Station: Hamburg, MI
Hamburg was settled about 1835 in Livingston County and was the location of a dam and sawmill. [MPN] The town was served by two parallel railroads, the GTW Jackson Branch and the Ann Arbor railroad.
The first railroad to be built through Hamburg was the Michigan Air Line Railroad. This route was initially planned from the St. Clair area, through Pontiac, Jackson, Three Rivers and Niles as a through route from Ontario to Chicago. The railroad was split up and parceled out before it reached its goal. The Pontiac to Jackson portion of the route was taken over by the Grand Trunk Railroad.
A second railroad was built through here in the 1880's and was the predecessor to the Ann Arbor Railroad. The Toledo, Ann Arbor and Northern Railroad ran northwest from Ann Arbor, through Whitmore Lake, Hamburg and Howell, on its way to Durand, Owosso, Cadillac and Frankfort.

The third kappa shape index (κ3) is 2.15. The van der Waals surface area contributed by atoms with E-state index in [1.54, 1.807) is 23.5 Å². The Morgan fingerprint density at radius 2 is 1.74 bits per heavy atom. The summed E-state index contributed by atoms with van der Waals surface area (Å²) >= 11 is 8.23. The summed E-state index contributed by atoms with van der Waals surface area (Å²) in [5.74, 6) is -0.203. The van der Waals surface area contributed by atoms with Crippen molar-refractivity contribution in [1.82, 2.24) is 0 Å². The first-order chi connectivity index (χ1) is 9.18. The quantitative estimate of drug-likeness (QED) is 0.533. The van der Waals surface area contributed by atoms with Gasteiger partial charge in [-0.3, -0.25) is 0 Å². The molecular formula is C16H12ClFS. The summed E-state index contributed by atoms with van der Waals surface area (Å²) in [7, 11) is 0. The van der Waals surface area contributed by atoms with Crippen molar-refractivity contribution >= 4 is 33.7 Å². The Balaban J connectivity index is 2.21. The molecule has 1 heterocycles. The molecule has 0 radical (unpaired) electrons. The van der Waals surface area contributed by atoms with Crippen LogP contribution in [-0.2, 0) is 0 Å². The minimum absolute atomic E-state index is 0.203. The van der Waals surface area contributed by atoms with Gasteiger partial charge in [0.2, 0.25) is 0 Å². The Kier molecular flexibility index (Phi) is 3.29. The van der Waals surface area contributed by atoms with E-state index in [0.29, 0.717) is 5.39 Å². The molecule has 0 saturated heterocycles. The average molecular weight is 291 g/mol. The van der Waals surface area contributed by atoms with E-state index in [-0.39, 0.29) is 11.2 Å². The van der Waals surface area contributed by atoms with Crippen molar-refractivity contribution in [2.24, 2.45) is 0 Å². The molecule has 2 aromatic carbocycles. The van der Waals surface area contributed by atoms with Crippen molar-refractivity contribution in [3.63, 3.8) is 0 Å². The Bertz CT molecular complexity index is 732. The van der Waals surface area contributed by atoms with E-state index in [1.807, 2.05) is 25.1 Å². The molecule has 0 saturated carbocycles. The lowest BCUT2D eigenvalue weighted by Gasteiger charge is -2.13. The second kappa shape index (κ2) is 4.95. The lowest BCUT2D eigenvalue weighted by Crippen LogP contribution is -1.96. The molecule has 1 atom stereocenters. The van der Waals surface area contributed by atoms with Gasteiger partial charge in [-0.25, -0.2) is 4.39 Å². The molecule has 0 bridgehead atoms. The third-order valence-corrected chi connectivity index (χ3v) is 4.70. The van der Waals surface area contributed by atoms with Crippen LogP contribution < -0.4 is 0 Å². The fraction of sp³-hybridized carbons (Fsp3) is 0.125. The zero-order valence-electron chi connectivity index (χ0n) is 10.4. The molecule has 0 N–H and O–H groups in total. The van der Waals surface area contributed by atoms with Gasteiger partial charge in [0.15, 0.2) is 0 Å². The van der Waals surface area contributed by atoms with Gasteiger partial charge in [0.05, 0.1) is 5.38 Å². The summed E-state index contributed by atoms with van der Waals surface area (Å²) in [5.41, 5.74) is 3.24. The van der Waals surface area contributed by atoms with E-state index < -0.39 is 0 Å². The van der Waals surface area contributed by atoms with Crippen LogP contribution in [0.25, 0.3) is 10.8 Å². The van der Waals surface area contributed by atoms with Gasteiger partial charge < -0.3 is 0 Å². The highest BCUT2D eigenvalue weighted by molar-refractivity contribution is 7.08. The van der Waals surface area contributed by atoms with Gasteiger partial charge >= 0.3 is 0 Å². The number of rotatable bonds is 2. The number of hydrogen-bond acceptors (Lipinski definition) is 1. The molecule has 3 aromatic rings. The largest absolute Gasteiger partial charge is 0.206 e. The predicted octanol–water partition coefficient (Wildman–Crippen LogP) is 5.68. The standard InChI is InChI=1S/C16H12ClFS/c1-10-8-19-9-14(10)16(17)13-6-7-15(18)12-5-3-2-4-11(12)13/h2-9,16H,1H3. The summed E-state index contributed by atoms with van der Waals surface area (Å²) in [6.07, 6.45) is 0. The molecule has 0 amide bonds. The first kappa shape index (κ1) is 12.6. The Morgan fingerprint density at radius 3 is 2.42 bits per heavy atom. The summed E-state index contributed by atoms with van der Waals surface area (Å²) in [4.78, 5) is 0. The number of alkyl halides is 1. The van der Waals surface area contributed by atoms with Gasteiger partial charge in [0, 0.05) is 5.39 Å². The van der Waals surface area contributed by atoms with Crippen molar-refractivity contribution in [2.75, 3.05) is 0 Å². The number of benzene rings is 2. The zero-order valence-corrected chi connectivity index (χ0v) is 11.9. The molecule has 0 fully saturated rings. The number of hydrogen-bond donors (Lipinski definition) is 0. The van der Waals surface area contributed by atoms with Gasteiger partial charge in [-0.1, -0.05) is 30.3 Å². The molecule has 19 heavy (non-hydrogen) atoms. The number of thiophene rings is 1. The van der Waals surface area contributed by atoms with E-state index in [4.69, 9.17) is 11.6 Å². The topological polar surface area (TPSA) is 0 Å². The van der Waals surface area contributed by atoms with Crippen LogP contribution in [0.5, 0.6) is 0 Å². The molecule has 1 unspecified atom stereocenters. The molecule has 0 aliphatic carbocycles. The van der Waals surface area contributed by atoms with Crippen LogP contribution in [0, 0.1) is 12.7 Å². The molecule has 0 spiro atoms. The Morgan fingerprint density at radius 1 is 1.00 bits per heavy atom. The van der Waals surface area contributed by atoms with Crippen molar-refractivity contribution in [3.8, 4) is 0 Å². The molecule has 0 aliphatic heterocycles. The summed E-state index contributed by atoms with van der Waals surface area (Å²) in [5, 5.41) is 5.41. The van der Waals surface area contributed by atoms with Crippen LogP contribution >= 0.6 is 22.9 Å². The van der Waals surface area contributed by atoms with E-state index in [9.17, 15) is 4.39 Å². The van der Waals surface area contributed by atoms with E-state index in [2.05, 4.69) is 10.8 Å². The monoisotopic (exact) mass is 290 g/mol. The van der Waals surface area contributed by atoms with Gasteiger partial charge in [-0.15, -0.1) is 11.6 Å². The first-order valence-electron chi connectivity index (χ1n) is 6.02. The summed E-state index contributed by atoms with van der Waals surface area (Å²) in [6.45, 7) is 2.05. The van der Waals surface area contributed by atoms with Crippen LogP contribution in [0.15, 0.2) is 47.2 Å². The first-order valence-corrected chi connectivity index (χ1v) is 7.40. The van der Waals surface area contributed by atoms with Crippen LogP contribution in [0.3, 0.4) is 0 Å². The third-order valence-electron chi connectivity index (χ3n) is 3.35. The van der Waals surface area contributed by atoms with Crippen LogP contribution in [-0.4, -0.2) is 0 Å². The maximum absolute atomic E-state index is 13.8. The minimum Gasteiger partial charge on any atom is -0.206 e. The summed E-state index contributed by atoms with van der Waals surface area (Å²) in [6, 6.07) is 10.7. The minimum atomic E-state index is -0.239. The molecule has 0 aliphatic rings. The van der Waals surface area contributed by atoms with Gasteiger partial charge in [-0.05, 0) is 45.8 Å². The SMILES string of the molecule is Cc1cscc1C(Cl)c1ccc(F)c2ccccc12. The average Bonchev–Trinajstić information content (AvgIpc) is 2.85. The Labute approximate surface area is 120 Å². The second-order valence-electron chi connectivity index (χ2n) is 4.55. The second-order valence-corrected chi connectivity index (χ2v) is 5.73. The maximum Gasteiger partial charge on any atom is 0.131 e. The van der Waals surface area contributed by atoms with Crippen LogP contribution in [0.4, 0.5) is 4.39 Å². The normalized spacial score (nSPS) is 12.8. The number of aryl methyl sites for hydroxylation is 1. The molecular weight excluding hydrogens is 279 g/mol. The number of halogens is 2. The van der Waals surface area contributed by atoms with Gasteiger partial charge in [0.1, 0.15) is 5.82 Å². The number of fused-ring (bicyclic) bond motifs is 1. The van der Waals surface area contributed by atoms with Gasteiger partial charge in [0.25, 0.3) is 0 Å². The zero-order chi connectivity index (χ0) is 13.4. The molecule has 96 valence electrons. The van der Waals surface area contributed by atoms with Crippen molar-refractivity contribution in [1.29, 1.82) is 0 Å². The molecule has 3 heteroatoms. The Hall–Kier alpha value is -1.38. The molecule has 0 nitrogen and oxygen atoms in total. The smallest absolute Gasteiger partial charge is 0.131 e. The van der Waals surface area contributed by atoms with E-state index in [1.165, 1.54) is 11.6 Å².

The original route (shown on the map) joined the MAL near the depot, and used the MAL west about one mile to a point known as Hamburg Junction. The TAA&N then left the MAL going northwest towards Howell.
Later, the TAA&N requested and received permission from the Michigan Railroad Commission to build its own line from Hamburg (south of the MAL) to Hamburg Junction (later renamed Lakeland), where it crossed the MAL at grade. An interlocking plant and tower, known as “Lakeland”, was installed to regulate traffic at the crossing.
Photo Info/Credit: Top, an early photo of the GTW depot at Hamburg. 2nd photo, an early photo of the Ann Arbor railroad depot at Hamburg. [Both, Alan Loftis collection]. 3rd photo, a map of Hamburg from 1895 drawn from blueprints in the State of Michigan Archives. [Dale Berry]. 4th photo, an overhead view of Hamburg. The depot marked "1" is the GTW depot. The building marked "2" is the Hamburg motel. The unmarked Ann Arbor railroad depot is in the lower left corner of the photo. [Alan Loftis collection]